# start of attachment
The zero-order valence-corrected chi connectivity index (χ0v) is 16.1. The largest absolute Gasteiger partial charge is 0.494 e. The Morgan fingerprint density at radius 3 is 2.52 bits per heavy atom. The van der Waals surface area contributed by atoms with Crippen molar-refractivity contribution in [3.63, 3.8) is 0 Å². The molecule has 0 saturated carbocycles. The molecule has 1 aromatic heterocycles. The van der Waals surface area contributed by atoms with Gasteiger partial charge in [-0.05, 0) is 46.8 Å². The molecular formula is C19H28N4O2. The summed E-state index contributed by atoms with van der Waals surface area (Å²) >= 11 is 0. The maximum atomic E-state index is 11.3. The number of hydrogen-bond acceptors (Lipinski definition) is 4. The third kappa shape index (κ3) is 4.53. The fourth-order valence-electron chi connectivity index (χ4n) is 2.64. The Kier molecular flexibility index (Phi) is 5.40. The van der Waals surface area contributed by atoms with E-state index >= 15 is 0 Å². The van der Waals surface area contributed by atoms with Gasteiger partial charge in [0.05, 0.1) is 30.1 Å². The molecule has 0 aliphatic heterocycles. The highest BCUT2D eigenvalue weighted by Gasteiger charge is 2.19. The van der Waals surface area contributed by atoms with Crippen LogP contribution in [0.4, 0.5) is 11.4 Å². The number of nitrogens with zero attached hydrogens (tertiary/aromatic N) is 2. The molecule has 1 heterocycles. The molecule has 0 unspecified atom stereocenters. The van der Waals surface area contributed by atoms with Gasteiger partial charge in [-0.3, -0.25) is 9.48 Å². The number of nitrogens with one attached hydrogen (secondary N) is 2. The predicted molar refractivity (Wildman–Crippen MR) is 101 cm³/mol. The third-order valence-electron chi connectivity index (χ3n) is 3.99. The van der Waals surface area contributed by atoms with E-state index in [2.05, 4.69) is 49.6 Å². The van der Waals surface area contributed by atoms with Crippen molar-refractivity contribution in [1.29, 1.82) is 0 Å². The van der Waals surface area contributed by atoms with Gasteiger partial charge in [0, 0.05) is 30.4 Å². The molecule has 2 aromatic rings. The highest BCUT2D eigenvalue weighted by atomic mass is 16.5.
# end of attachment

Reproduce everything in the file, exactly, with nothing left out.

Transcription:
The zero-order valence-corrected chi connectivity index (χ0v) is 16.1. The largest absolute Gasteiger partial charge is 0.494 e. The Morgan fingerprint density at radius 3 is 2.52 bits per heavy atom. The van der Waals surface area contributed by atoms with Crippen molar-refractivity contribution in [3.63, 3.8) is 0 Å². The molecule has 0 saturated carbocycles. The molecule has 1 aromatic heterocycles. The van der Waals surface area contributed by atoms with Gasteiger partial charge in [-0.05, 0) is 46.8 Å². The molecular formula is C19H28N4O2. The summed E-state index contributed by atoms with van der Waals surface area (Å²) >= 11 is 0. The maximum atomic E-state index is 11.3. The number of hydrogen-bond acceptors (Lipinski definition) is 4. The third kappa shape index (κ3) is 4.53. The fourth-order valence-electron chi connectivity index (χ4n) is 2.64. The Kier molecular flexibility index (Phi) is 5.40. The van der Waals surface area contributed by atoms with E-state index >= 15 is 0 Å². The van der Waals surface area contributed by atoms with Gasteiger partial charge in [0.05, 0.1) is 30.1 Å². The molecule has 0 aliphatic heterocycles. The highest BCUT2D eigenvalue weighted by Gasteiger charge is 2.19. The van der Waals surface area contributed by atoms with Crippen LogP contribution in [0.4, 0.5) is 11.4 Å². The number of nitrogens with zero attached hydrogens (tertiary/aromatic N) is 2. The molecule has 1 heterocycles. The molecule has 0 unspecified atom stereocenters. The van der Waals surface area contributed by atoms with Gasteiger partial charge in [-0.3, -0.25) is 9.48 Å². The number of nitrogens with one attached hydrogen (secondary N) is 2. The predicted molar refractivity (Wildman–Crippen MR) is 101 cm³/mol. The third-order valence-electron chi connectivity index (χ3n) is 3.99. The van der Waals surface area contributed by atoms with E-state index in [2.05, 4.69) is 49.6 Å². The van der Waals surface area contributed by atoms with Crippen molar-refractivity contribution in [1.29, 1.82) is 0 Å². The van der Waals surface area contributed by atoms with Gasteiger partial charge in [0, 0.05) is 30.4 Å². The molecule has 2 aromatic rings. The highest BCUT2D eigenvalue weighted by atomic mass is 16.5.